Jim Hiltz, a director of “Rocky and His Friends” and several other Jay Ward cartoon series, has died, Normand Rompre, a former cameraman from Michael Mills Studios, where he had also worked, said Thursday. He was 84.
Born James T. Hiltz in Phoenix, Arizona on November 7, 1927, he animated Heckle and Jeckle cartoons at TerryToons, and went on to various commercial and TV houses, including FilmFair and Bill Melendez Studios.
During the 1970s, Hiltz emigrated to Canada. There, he worked as the lead animator and director at Michael Mills Studios, helping create animated commercials and award-winning short films, including the Oscar-nominated History of the World in Three Minutes Flat (1980).
He was an animator for the 1985–87 TV series The Raccoons, as well as the TV-movies Goldilocks and the Three Bears (1970), The Raccoons on Ice (1981), The Care Bears in the Land Without Feelings and The Raccoons and the Lost Star (both 1983), and The Care Bears Battle the Freeze Machine (1984).
Hiltz animated the cartoon movies Yellow Submarine (1968) and Shinbone Alley and Tiki Tiki (both 1971), in addition to the theatrical shorts The Violinist (1959), The Remarkable Rocket (1975) and S.P.L.A.S.H. (1980).
He was an animation director for the 1974 short The Happy Prince and the “I Saw Three Ships” segment of the 1975 TV short The Christmas Messenger. Hiltz was a timing director for the series The Smoggies (1989), The Little Flying Bears (1990), The Legend of White Fang (1992), The Busy World of Richard Scarry (1996) and The Country Mouse and the City Mouse Adventures (1998–99), along with the 1993 TV-movie David Copperfield.
Hiltz was a storyboard artist for the series The Adventures of Teddy Ruxpin (1987), and a sheet director for the 1993 series Spirou. He did drawings for the 1968 documentary short A Computer Glossary.
“As a young animator, I got my first ‘real’ job at Michael Mills’ place in 1980 and immediately met Jim. who took me and all the other young animators under his wing,” Houchins recalled. “In those days, we had not just respect, but downright AWE for the older guys who had ‘been there.’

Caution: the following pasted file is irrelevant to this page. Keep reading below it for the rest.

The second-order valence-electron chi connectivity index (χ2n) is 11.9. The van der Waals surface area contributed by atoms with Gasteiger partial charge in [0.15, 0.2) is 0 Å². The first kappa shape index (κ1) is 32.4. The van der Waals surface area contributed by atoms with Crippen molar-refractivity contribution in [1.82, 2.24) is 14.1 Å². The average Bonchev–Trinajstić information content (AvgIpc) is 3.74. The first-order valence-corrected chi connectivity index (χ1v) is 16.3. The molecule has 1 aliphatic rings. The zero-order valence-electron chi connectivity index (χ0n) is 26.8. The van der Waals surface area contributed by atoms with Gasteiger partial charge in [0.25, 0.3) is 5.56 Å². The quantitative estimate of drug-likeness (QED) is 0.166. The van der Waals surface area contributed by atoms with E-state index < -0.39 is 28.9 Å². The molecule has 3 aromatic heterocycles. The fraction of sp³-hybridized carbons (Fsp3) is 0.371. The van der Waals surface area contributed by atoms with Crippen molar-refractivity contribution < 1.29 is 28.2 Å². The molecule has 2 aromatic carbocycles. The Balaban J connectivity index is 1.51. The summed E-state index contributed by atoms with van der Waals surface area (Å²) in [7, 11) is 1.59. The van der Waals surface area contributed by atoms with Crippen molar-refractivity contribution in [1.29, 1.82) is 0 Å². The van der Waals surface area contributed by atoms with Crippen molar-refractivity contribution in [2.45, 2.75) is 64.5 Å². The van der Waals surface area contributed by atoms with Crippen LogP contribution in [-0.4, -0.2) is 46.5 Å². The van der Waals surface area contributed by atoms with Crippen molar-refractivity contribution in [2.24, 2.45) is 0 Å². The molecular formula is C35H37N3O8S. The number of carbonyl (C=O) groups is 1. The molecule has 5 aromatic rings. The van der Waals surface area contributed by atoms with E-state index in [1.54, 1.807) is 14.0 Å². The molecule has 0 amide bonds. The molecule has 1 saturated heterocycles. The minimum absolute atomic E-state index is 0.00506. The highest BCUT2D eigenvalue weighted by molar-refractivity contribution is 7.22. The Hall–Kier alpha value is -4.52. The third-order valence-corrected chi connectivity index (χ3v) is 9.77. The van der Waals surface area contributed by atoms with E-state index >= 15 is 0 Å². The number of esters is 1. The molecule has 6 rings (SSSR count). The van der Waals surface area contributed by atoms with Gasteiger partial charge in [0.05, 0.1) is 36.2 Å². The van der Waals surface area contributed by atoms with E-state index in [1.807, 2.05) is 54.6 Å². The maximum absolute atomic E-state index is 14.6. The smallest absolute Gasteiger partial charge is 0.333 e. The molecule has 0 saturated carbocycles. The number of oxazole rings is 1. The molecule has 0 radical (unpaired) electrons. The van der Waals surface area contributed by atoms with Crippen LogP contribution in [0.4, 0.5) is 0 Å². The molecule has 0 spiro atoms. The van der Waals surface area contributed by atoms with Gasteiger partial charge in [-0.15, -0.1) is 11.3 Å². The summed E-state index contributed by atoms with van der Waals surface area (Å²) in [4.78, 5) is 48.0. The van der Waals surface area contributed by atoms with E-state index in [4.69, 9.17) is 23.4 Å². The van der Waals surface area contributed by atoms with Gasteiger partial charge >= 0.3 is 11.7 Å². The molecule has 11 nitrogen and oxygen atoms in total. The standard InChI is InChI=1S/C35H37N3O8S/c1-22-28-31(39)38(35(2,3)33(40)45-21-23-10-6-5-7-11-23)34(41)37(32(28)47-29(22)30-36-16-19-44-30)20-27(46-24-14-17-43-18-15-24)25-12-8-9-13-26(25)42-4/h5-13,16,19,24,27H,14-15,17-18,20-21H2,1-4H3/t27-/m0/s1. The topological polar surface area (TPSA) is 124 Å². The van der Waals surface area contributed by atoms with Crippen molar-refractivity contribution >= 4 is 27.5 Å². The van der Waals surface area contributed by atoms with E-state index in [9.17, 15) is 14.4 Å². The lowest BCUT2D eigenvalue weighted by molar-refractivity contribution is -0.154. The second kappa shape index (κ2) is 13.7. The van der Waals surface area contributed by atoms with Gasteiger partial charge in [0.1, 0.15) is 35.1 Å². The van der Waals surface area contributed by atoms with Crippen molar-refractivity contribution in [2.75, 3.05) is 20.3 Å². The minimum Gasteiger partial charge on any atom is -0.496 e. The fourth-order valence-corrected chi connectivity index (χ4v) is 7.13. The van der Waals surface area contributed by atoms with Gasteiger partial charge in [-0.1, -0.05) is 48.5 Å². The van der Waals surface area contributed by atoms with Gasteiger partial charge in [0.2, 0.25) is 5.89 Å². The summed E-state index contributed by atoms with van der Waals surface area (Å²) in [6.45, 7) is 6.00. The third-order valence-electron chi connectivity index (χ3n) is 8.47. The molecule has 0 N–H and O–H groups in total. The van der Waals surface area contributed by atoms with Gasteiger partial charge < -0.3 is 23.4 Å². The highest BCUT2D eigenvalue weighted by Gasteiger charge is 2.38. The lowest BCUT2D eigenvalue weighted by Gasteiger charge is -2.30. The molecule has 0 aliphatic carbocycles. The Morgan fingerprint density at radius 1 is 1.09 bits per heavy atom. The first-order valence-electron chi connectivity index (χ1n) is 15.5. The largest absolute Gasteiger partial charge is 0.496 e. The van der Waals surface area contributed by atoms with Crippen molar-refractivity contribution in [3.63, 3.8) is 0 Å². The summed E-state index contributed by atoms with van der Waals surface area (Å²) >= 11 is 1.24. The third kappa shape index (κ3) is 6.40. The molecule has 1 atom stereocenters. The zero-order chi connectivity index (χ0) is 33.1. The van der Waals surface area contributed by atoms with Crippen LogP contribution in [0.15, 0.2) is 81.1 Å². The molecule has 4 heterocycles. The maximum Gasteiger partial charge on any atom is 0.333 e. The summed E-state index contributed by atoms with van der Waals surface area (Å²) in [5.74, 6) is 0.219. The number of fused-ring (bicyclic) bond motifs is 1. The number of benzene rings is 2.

“We hung on his every word and studied his pencil tests frame by frame, soaking up his drawing skills and timing finesse. At night, after he’d go home, we’d slip into his office and sit and flip his drawings on a light table just to study ‘the real thing.’ I learned more about animation from my three years working under Jim as my director than I ever learned in school or on any other job.
“After his stint at Mills, he freelanced and taught at Concordia University for awhile, and, I suppose, eventually retired.” Houchins continued.
“I remember I was at the Ottawa [International Animation] Festival with him in 1983, and June Foray and Bill Scott were there and performed a Rocky and Bullwinkle script live to our delight. Afterwards, I was standing with Jim in the lobby and when June walked out, he said to me, ‘Hang on, I have to say hello to an old friend.’ He walked up to June, said, ‘Remember me?’ and she screamed, ‘JIM!!!’ and practically jumped into his arms.
“Maybe you guys can break the news to her. I sure can’t.”